“The Money Laundering, Terrorist Financing and Transfer of Funds (Information on the Payer) Regulations 2017 already require all express trusts (including those administered from outside the UK) which generate a UK tax consequence – such as when property held within the trust is purchased or sold – to register details of their beneficial ownership with HMRC. Information on this register is accessible to UK law enforcement. All such trusts, and all UK express trusts, are also required to maintain written, accurate and up-to-date records of their beneficial ownership and make these available to UK law enforcement upon request. The Fifth EU Anti-Money Laundering Directive (5AMLD) will expand the scope of the existing registration requirement to include all express trusts, and non-EU trusts which acquire real estate within the EU, with persons with a legitimate interest in information on the register having a right of access to it. The transposition deadline for this Directive will be in January 2020. As this falls within the Implementation Period on which the UK and EU reached agreement earlier this year, the UK will transpose this Directive. This will further strengthen the ability of UK law enforcement to access information on the beneficial ownership of trusts with a connection to the UK.”
We report about sanctions issues here: http://www.corderycompliance.com/category/sanctions/.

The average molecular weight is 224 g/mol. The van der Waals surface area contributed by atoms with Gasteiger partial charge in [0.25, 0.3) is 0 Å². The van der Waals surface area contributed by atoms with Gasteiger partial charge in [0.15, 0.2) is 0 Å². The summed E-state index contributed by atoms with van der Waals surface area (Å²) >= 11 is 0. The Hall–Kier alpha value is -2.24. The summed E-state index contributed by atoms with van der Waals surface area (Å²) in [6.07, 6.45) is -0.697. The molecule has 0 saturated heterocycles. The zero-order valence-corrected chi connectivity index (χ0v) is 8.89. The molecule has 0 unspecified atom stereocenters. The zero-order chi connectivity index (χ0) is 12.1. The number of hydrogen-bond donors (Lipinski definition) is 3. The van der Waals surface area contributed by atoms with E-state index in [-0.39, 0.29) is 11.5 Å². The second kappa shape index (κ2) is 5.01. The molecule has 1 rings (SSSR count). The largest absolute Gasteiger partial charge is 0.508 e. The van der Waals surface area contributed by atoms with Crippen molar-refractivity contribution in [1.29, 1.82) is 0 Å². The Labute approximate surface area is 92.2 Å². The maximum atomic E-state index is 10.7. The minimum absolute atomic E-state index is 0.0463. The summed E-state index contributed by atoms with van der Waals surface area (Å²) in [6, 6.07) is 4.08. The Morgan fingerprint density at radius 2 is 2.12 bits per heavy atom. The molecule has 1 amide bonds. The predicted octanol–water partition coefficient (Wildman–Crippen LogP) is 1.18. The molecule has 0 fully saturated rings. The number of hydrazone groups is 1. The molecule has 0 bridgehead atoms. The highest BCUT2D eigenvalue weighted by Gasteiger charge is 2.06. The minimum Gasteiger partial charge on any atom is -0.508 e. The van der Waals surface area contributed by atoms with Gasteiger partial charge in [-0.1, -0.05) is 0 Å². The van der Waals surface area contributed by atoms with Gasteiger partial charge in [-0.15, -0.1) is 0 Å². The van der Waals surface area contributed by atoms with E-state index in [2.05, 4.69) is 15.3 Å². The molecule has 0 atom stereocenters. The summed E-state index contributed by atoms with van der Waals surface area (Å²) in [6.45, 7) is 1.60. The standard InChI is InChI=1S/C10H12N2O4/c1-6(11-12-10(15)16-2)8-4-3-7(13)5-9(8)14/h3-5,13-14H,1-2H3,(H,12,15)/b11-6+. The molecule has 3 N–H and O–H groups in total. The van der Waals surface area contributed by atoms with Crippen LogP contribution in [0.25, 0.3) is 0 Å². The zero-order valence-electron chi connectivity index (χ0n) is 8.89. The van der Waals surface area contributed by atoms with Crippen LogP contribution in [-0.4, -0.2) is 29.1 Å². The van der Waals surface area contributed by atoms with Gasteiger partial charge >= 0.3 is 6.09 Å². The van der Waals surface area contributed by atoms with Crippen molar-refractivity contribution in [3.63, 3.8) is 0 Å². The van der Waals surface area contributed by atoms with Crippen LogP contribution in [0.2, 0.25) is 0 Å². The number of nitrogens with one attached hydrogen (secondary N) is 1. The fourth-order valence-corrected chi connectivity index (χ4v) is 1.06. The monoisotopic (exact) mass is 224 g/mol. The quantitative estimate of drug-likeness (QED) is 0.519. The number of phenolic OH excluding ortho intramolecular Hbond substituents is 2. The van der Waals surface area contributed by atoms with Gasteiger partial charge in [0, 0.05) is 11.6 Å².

For our glossary on Brexit please see here: http://www.corderycompliance.com/brexit-glossary/. We’ve also written on other Brexit topics here – http://www.corderycompliance.com/category/brexit/. Cordery’s Brexit task force includes lawyers experienced in dealing with UK & EU authorities on a wide range of compliance issues.
For more information
You can also find our alerts on other Brexit topics here (http://www.corderycompliance.com/?s=brexit). We also have a Brexit Newswire. If you are interested in our Brexit Newswire please email André Bywater on the address below.
See also our short film here on Brexit and Compliance where André Bywater & Jonathan Armstrong discuss how compliance might change post-Brexit. They look at a number of distinct areas of compliance including modern slavery, sanctions and data protection and walk through what businesses might want to do now to make sure they comply.
For more information please contact André Bywater or Jonathan Armstrong who are lawyers with Cordery in London where their focus is on compliance issues.
Office: +44 (0)207 075 1785
Office: +44 (0)207 075 1784